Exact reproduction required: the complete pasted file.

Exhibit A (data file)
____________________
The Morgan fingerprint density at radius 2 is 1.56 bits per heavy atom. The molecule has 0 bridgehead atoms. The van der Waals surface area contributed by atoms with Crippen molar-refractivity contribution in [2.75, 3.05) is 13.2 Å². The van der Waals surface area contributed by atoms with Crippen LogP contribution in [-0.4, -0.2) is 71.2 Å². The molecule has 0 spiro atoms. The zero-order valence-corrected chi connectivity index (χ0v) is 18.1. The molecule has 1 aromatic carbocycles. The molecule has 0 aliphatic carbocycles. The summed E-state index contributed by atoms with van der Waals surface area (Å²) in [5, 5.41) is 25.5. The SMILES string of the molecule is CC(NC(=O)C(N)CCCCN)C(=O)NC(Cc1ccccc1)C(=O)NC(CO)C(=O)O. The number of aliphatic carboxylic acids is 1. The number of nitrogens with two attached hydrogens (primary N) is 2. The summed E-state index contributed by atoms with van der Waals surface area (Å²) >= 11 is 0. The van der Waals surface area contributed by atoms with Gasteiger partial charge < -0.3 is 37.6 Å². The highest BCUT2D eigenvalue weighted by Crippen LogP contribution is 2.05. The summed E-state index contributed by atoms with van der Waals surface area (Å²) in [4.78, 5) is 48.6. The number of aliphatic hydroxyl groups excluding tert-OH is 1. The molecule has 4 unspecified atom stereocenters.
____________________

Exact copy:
The Morgan fingerprint density at radius 2 is 1.56 bits per heavy atom. The molecule has 0 bridgehead atoms. The van der Waals surface area contributed by atoms with Crippen molar-refractivity contribution in [2.75, 3.05) is 13.2 Å². The van der Waals surface area contributed by atoms with Crippen LogP contribution in [-0.4, -0.2) is 71.2 Å². The molecule has 0 spiro atoms. The zero-order valence-corrected chi connectivity index (χ0v) is 18.1. The molecule has 1 aromatic carbocycles. The molecule has 0 aliphatic carbocycles. The summed E-state index contributed by atoms with van der Waals surface area (Å²) in [5, 5.41) is 25.5. The SMILES string of the molecule is CC(NC(=O)C(N)CCCCN)C(=O)NC(Cc1ccccc1)C(=O)NC(CO)C(=O)O. The number of aliphatic carboxylic acids is 1. The number of nitrogens with two attached hydrogens (primary N) is 2. The summed E-state index contributed by atoms with van der Waals surface area (Å²) >= 11 is 0. The van der Waals surface area contributed by atoms with Gasteiger partial charge < -0.3 is 37.6 Å². The highest BCUT2D eigenvalue weighted by Crippen LogP contribution is 2.05. The summed E-state index contributed by atoms with van der Waals surface area (Å²) in [4.78, 5) is 48.6. The number of aliphatic hydroxyl groups excluding tert-OH is 1. The molecule has 4 unspecified atom stereocenters.